Susan and her husband and I just watched Fireproof (2008), which we all really enjoyed. I'd earlier been less than enthusiastic about watching an unequivocally Christian movie, afraid that it would be well-meaning but silly, or poorly acted, awkwardly scripted, or lack the high production values that I expect of anything created for the big screen, but I found it good, avoiding all the pitfalls I'd feared, and better than that, it was encouraging, with demonstrable character growth, and an excellent balance of pathos and humor, predictability and unexpected twists. And even more, as it was specifically Christian, it addressed a specific, widespread problem, and provided a non-illusory solution (in Christ alone--the 40-day program to woo one's spouse was merely a means by which one's own need for the Lord was illuminated), rather than the vapid "find who's perfect for YOU" lesson that's repetitively cranked out of our popular information sources in print and onscreen. If I, a lifelong single, and two young(ish) marrieds share such an appreciation for this film, I hope that my handful of readers will seek it out, too [we saw it via Netflix, but it's probably also available on Amazon]. And it was filmed in and around Albany, Georgia, so it's a taste of home...
Spreaking (as my sister would say) of Georgia, I'm heading down there for a short visit come Sunday--doctor's appointments Monday and Tuesday and a visit with Grandmommy on Wednesday, then back to DC Thursday. Tonight, I'm staying over at Susan and Sam's new condo, just because. I'm actually working on an estate in an apartment only a mile from here in Falls Church, so it's too handy not to hang out! According to the Florida ID card we found the other day, the old lady whose stuff it was lived to the age of 105, and she had acquired an impressive amount of belongings over that period. Much of it is nice, and, moreover, clean, so it's a thankful task, though a considerable one. We're having to tag, code and then pack everything we think is saleable (that is almost everything except the paperbacks, a couple of old analog TVs and a closetful of neat but too-old-to-be-fashionable-and-too-new-to-be-vintage clothes) and move it into a storage facility in Maryland because the high-rise doesn't allow advertising on site, and there is NO parking to be had, the death knell for an estate sale. Twice this week I've had to presume upon my friend privileges and park in Susan's condo complex lot, a full mile distant, and walk to work. The weather has been superb, so this hasn't been a burden, but not something you'd presume potential customers would be willing to undertake. We have to move the stuff to Maryland because we're going to interpolate it into upcoming sales, and guess where all those are?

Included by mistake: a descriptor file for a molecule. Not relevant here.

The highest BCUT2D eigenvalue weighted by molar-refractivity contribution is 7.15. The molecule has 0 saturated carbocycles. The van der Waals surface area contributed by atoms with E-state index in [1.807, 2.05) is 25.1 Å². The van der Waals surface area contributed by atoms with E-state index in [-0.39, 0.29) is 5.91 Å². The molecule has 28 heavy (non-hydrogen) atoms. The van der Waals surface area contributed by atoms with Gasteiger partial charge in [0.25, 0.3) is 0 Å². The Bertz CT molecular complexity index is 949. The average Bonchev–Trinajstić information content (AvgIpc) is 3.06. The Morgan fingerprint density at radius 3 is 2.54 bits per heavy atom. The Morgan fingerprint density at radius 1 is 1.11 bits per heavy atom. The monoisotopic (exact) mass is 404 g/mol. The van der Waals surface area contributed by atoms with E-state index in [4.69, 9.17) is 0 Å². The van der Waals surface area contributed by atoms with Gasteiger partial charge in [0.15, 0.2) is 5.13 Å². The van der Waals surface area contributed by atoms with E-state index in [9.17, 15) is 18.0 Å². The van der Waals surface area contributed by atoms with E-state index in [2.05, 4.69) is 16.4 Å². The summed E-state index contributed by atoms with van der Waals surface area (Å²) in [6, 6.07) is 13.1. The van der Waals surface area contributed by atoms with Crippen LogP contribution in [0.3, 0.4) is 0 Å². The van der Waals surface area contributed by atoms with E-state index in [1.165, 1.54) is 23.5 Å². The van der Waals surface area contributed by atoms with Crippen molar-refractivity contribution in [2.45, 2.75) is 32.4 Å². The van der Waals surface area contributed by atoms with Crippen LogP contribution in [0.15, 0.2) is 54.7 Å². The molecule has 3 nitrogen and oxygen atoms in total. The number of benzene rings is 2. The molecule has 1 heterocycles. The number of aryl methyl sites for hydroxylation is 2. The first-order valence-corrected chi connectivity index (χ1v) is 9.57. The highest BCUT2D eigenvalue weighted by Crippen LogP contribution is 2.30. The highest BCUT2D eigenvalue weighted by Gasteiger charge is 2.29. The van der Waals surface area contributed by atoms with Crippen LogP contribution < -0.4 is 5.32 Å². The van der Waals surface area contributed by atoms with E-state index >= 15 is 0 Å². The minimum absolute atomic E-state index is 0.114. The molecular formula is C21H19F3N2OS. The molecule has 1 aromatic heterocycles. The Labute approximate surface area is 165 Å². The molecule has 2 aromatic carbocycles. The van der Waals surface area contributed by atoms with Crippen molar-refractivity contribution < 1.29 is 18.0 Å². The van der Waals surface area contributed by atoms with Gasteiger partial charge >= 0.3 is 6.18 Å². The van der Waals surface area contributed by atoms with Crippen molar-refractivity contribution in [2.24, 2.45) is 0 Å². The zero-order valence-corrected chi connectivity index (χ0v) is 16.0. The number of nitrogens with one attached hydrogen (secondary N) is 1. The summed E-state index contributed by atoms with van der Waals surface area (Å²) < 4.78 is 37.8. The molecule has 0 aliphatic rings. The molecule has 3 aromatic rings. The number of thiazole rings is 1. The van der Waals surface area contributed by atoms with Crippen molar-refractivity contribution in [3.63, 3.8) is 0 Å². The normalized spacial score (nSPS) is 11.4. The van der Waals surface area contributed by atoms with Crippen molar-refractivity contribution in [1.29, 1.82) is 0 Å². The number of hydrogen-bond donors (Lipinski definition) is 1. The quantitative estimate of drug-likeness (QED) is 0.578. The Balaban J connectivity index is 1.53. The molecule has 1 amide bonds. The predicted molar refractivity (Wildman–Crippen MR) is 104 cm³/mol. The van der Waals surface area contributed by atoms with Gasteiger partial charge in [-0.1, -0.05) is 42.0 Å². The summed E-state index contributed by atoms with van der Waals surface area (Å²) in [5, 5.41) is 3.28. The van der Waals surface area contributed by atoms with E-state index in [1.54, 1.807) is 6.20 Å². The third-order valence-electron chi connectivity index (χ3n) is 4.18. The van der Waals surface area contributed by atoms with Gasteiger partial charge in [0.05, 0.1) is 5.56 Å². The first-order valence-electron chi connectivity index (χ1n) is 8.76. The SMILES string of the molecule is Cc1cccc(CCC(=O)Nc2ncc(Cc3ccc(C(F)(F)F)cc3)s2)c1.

My fifteenth year college reunion last weekend went well. Or the two events I attended did--the picnic midday Friday and the breakfast on Saturday. I was otherwise occupied most of the weekend by napping or hanging out with my regular crew of the dear college friends who also converged from DC and NC on the tiny town in the Shenandoah Valley. We sat around outside on the porch of the mountain house that Leah and Aaron had rented for us to share and drank wine and watched four of my honorary nephews play in the creek and talked about real estate listings and how we'd love to have a jointly-owned house there so we could do this more often. I did get to campus to see my old Russian History professor, and he sweetly swore to read my manuscript of Two Motherlands, Two Fatherlands. I noticed the Bonhoeffer biography on his bookshelf, and a couple of other good reads. I'm looking forward to hearing his response to my work, as his own book is soon coming out from an Ivy League press.
Had a bizarre dream last night about a house of my mother's (one my father designed) being infested with termites, so I'm not very rested. Swarming, gnawing insects attacking walls and floorboards just isn't calming. I hope to sleep without such upsetting imaginings tonight.